|The Great Blasket was once home to 170 people, living in stone houses on a steep slope facing the mainland. Even into the middle of the last century their life could be described as medieval: they had no source of power but the burning of turf from the hill, no source of food but the sea and the animals they kept and the few crops that could be grown on such miserly land. There was fresh water from 20 springs and milk from the cows. The work was communal and money seldom changed hands.||Scholars
came to examine this strange place, where the people spoke a
form of Gaelic not heard elsewhere for centuries and gathered
by firelight to hear stories passed down through millennia.
The Great Blasket became famous in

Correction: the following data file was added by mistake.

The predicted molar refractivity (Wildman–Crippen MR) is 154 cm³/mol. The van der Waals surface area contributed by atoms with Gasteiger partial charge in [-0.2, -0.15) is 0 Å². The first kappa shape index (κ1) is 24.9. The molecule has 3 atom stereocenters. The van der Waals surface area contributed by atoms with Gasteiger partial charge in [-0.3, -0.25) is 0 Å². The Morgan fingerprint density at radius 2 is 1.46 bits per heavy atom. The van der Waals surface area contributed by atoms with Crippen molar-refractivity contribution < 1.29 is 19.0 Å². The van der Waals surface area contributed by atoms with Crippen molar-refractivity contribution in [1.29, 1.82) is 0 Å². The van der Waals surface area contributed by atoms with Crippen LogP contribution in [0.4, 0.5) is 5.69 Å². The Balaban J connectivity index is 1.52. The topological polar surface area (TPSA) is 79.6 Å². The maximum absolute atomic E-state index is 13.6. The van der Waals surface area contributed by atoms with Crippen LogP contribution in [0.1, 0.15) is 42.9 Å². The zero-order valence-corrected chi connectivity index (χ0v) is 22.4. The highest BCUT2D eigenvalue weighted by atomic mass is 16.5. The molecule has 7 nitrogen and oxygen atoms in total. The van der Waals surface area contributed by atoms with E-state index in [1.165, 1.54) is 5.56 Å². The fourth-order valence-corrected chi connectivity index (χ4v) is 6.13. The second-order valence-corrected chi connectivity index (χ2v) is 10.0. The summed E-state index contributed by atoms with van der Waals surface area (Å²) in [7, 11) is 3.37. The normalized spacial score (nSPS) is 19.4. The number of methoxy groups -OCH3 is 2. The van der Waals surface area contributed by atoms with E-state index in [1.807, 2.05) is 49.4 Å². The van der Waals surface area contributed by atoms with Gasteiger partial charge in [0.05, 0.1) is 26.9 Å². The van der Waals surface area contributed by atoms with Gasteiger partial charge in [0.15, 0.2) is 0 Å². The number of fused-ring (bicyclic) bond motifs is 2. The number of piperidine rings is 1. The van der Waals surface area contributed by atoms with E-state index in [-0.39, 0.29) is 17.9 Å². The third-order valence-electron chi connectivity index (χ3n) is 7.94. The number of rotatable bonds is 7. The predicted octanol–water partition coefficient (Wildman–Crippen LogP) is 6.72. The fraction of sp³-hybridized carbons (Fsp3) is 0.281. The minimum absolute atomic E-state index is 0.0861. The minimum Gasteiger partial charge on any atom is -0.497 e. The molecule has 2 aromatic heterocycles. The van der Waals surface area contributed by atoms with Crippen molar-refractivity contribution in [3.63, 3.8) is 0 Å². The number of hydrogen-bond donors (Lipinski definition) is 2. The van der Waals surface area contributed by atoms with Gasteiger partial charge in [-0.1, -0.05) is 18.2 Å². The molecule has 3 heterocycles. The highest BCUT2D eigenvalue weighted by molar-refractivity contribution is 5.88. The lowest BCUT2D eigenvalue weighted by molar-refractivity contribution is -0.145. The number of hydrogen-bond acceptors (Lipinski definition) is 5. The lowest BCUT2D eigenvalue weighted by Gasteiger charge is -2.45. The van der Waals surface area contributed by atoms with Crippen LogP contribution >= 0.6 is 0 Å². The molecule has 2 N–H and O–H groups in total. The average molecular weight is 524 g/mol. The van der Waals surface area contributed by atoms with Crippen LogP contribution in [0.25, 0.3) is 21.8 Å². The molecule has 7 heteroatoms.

island was abandoned...The story of
its evacuation in 1953 was full of heroism and tragedy. The
search for survivors took me to
It's difficult to imagine anyone living on these remote rocky island outposts. But Irish historians believe monks inhabited the Blaskets in the fifth and six centuries and that the Vikings used the islands as jumping-off points for raiding the Irish mainland in the ninth and 10th centuries. Later, the islands were home to several notable poets and writers of the Irish language
Dingle Bay Charters
Blasket Island Ferry
Take a fast (40 Minute) ferry from Dingle Marina to the Great Blasket Island.
Watch out for Fungie the dolphin at the entrance to Dingle Harbour, then sit back and soak in the scenery as you round Slea Head and approach the Blasket Island.www.dinglebaycharters.com